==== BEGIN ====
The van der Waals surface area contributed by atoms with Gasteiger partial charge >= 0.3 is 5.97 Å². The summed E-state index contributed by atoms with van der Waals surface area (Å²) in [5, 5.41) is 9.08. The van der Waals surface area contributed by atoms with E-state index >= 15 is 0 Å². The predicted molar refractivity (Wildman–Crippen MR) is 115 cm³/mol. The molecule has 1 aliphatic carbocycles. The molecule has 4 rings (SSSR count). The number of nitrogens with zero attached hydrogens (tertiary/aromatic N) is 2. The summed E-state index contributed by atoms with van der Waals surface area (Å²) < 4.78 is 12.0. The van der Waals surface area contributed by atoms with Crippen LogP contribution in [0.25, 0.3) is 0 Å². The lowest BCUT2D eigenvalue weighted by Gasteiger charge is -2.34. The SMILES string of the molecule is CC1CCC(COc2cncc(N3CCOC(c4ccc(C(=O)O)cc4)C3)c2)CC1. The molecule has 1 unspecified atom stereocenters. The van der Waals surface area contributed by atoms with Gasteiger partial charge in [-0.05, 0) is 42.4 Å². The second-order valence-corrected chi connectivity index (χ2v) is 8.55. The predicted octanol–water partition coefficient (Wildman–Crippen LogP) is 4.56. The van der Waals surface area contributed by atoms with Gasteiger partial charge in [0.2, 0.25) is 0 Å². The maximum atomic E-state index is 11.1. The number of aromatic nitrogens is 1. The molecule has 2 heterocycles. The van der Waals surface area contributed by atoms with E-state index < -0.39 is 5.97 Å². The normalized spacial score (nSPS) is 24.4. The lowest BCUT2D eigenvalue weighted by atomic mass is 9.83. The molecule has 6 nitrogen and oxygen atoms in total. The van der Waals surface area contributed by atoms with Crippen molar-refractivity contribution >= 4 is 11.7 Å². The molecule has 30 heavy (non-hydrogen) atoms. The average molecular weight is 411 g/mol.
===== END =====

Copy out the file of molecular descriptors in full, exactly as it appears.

The van der Waals surface area contributed by atoms with Gasteiger partial charge >= 0.3 is 5.97 Å². The summed E-state index contributed by atoms with van der Waals surface area (Å²) in [5, 5.41) is 9.08. The van der Waals surface area contributed by atoms with E-state index >= 15 is 0 Å². The predicted molar refractivity (Wildman–Crippen MR) is 115 cm³/mol. The molecule has 1 aliphatic carbocycles. The molecule has 4 rings (SSSR count). The number of nitrogens with zero attached hydrogens (tertiary/aromatic N) is 2. The summed E-state index contributed by atoms with van der Waals surface area (Å²) < 4.78 is 12.0. The van der Waals surface area contributed by atoms with Crippen LogP contribution in [0.25, 0.3) is 0 Å². The lowest BCUT2D eigenvalue weighted by Gasteiger charge is -2.34. The SMILES string of the molecule is CC1CCC(COc2cncc(N3CCOC(c4ccc(C(=O)O)cc4)C3)c2)CC1. The molecule has 1 unspecified atom stereocenters. The van der Waals surface area contributed by atoms with Gasteiger partial charge in [-0.05, 0) is 42.4 Å². The second-order valence-corrected chi connectivity index (χ2v) is 8.55. The predicted octanol–water partition coefficient (Wildman–Crippen LogP) is 4.56. The van der Waals surface area contributed by atoms with Gasteiger partial charge in [0.2, 0.25) is 0 Å². The maximum atomic E-state index is 11.1. The number of aromatic nitrogens is 1. The molecule has 2 heterocycles. The van der Waals surface area contributed by atoms with E-state index < -0.39 is 5.97 Å². The normalized spacial score (nSPS) is 24.4. The lowest BCUT2D eigenvalue weighted by atomic mass is 9.83. The molecule has 6 nitrogen and oxygen atoms in total. The van der Waals surface area contributed by atoms with Crippen molar-refractivity contribution >= 4 is 11.7 Å². The molecule has 30 heavy (non-hydrogen) atoms. The average molecular weight is 411 g/mol.